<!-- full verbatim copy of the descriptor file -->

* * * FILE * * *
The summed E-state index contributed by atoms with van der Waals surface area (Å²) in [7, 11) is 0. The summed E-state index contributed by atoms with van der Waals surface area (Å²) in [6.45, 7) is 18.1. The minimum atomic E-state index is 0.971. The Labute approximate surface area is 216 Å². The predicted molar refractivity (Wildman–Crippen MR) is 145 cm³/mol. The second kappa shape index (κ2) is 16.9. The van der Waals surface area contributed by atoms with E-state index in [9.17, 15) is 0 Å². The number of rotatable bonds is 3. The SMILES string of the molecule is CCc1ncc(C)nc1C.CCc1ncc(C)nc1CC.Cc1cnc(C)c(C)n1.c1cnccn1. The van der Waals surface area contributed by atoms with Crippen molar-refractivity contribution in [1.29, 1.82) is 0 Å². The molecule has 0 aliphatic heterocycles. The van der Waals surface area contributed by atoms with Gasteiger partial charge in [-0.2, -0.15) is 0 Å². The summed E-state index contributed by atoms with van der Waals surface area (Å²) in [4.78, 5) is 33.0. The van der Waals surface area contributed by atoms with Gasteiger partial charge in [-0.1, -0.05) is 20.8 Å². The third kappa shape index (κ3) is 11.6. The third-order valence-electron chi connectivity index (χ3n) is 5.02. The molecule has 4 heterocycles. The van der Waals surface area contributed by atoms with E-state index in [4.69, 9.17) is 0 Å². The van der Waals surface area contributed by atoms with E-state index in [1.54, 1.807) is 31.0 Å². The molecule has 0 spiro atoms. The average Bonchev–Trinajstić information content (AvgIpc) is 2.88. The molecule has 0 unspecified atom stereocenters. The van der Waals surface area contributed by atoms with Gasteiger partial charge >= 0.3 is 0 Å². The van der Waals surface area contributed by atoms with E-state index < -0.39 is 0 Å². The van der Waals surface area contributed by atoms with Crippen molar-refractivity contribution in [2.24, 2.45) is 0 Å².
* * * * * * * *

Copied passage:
The summed E-state index contributed by atoms with van der Waals surface area (Å²) in [7, 11) is 0. The summed E-state index contributed by atoms with van der Waals surface area (Å²) in [6.45, 7) is 18.1. The minimum atomic E-state index is 0.971. The Labute approximate surface area is 216 Å². The predicted molar refractivity (Wildman–Crippen MR) is 145 cm³/mol. The second kappa shape index (κ2) is 16.9. The van der Waals surface area contributed by atoms with E-state index in [9.17, 15) is 0 Å². The number of rotatable bonds is 3. The SMILES string of the molecule is CCc1ncc(C)nc1C.CCc1ncc(C)nc1CC.Cc1cnc(C)c(C)n1.c1cnccn1. The van der Waals surface area contributed by atoms with Crippen molar-refractivity contribution in [1.29, 1.82) is 0 Å². The molecule has 0 aliphatic heterocycles. The van der Waals surface area contributed by atoms with Gasteiger partial charge in [-0.2, -0.15) is 0 Å². The summed E-state index contributed by atoms with van der Waals surface area (Å²) in [4.78, 5) is 33.0. The van der Waals surface area contributed by atoms with Gasteiger partial charge in [-0.1, -0.05) is 20.8 Å². The third kappa shape index (κ3) is 11.6. The third-order valence-electron chi connectivity index (χ3n) is 5.02. The molecule has 4 heterocycles. The van der Waals surface area contributed by atoms with E-state index in [4.69, 9.17) is 0 Å². The van der Waals surface area contributed by atoms with E-state index in [1.54, 1.807) is 31.0 Å². The molecule has 0 spiro atoms. The average Bonchev–Trinajstić information content (AvgIpc) is 2.88. The molecule has 0 unspecified atom stereocenters. The van der Waals surface area contributed by atoms with Gasteiger partial charge >= 0.3 is 0 Å². The van der Waals surface area contributed by atoms with E-state index < -0.39 is 0 Å². The van der Waals surface area contributed by atoms with Crippen molar-refractivity contribution in [2.24, 2.45) is 0 Å².